Sure I’d like to be published and people to read my words and be moved and touched by them, but maybe it isn’t my time yet.  Maybe it’s time to (finally) trust God and time to (finally) let go of my need to control every aspect of my life.  The control thing: it’s all an illusion anyway.  The moment I think I have something or someone figured out, poof! it all changes and everything is entirely turned on its head.  Or my toddler decides overnight literally overnight that a certain pair of shoes are now deemed unacceptable.  How in the world can you control that?

But I digress.  The point (yes, there is one!) is that this is a good thing, this not being published.  This makes me slow down.  This makes me less ego-driven.  This makes me again, trust God instead of doing the work myself and the boldly asking him to bless it.  How far I’ve come, but how far, far, I still need to go in terms of this whole trusting, not-being-in-control thing.  The good news is I have the rest of my whole life to try and figure out how to let the bird of control out of my hand and be free, instead of almost crushing it’s wings before it tries to fly.  And that learning can’t come soon enough.

So, without further adieu, here is the piece! A cleaned up (mostly) edited version any way.  Feel free to share, and I’d love to hear if you like it/don’t like it.  Truly.


My younger sister has taught me a thing or two about life.  In between the fights over which boy band was better, what celebrity is doing what crazy thing with their hair, and my constant nagging (I call it educating), somewhere along there she grew up.

And got married.

And most recently, had a baby.

And this thing, this my-sister-is-having-a-baby, this my-sister-has-had-a-baby thing has thrown me for a loop.  As in, thrown me for a giant loop so large I’m not even sure I’m on the same racetrack anymore.

She’s more or less figured out the motherhood dance.

In under six months.

Like her, I know how hard it is to carry, worry, and then give birth to something so small and yet feel as if you are carrying the weight of the world, of all of humanity in your hands.  Down to my bones I understand that; we now have that in common.

But she, the younger (some days wiser but you didn’t hear me say that) sister, has managed the new parenting role different, better than me.

Everyone can hold the baby and love the baby unlike my new mother experience.

And also, she’s not holed up inside her house the first six weeks as if she were living with a contagious virus that means she’s housebound, on constant lock-down armed with burp rags and Lysol.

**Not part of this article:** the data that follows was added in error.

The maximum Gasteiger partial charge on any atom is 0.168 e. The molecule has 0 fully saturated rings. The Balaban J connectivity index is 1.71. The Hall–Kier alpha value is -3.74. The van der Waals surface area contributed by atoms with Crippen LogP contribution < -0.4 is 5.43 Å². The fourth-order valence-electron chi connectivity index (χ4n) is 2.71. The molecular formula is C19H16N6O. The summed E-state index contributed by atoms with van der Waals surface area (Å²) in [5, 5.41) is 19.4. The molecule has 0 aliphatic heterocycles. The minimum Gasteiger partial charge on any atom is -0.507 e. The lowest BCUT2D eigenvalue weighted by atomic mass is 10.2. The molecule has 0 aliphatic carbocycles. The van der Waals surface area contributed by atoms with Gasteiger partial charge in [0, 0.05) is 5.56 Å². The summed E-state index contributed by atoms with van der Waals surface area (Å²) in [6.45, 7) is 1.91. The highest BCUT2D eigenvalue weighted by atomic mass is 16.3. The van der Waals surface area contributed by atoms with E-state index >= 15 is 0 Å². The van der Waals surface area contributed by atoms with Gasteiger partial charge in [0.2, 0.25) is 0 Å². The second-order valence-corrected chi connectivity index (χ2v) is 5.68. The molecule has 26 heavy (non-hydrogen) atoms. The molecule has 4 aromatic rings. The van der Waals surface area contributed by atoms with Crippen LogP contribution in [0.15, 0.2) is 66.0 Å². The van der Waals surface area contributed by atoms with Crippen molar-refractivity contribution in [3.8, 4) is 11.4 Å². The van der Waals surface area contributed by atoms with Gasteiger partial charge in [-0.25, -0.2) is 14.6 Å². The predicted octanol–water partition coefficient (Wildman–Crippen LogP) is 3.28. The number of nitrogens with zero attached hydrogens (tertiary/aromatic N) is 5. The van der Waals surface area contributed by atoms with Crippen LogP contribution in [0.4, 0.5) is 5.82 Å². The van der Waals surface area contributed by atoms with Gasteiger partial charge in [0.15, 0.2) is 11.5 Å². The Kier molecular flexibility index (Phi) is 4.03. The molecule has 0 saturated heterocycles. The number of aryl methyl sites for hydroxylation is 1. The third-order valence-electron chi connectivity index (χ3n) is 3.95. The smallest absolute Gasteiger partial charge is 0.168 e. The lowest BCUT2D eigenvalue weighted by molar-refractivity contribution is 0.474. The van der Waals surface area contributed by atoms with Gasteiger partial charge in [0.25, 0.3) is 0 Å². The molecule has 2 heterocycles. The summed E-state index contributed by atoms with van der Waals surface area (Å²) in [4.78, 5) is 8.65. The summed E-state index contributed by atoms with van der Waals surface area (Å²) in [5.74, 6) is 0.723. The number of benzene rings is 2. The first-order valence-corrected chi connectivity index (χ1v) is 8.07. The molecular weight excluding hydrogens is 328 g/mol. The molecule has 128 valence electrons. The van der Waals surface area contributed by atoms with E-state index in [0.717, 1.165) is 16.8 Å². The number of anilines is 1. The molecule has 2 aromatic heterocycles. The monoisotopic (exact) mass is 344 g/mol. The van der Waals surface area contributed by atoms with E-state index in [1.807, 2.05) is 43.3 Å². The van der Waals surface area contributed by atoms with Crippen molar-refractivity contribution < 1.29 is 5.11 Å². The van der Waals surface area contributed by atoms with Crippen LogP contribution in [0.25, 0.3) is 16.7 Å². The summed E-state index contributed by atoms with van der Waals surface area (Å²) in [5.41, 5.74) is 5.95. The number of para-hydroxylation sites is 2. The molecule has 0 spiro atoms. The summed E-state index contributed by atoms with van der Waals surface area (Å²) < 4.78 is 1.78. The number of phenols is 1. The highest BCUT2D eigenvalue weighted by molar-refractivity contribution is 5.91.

In short, she’s learned from my mistakes, and has also managed to learn what she needs in order to care for herself and her needs.

She needs community.

And I am in awe of this realization.  Of course, is what I thought, after her son was born.  She understood this need already.  Aha, is what I thought, while trying to not mourn the sometimes inept choices I made earlier in my parenting journey.  So you can do it another way, my husband has remarked openly, while I thought I really want to kick him in the shins right now.

Community.  People.  Loved ones.  The piece of the new baby puzzle I hadn’t yet figured out.

The need for (and fear of) community was exactly what I was missing postpartum, and it could of helped a great deal with my early parenting misadventures.

But thankfully, now I see.  Now I see, after awkward invitations sent out and returned, after a few weekends of more than just chores and family time, after a couple of times just hanging out with friends, now I see that.  I see what the big deal is now, and how important community is.  Community saves us.  Some of us, it saves daily.

I won’t say I have it figured out because I don’t.  Just last weekend we tried hanging out with friends more, and it was a success.  But the next day I wasn’t quite sure what to do with myself; it was like a bad hangover and in the end I figured out that I felt like a seesaw that veered to far into the people world and didn’t have proper balance with the alone time.  One thing’s for sure though: there will be a lot more mistakes and learning to find the balance but that’s ok.  I have faith that eventually I will find the balance of it all.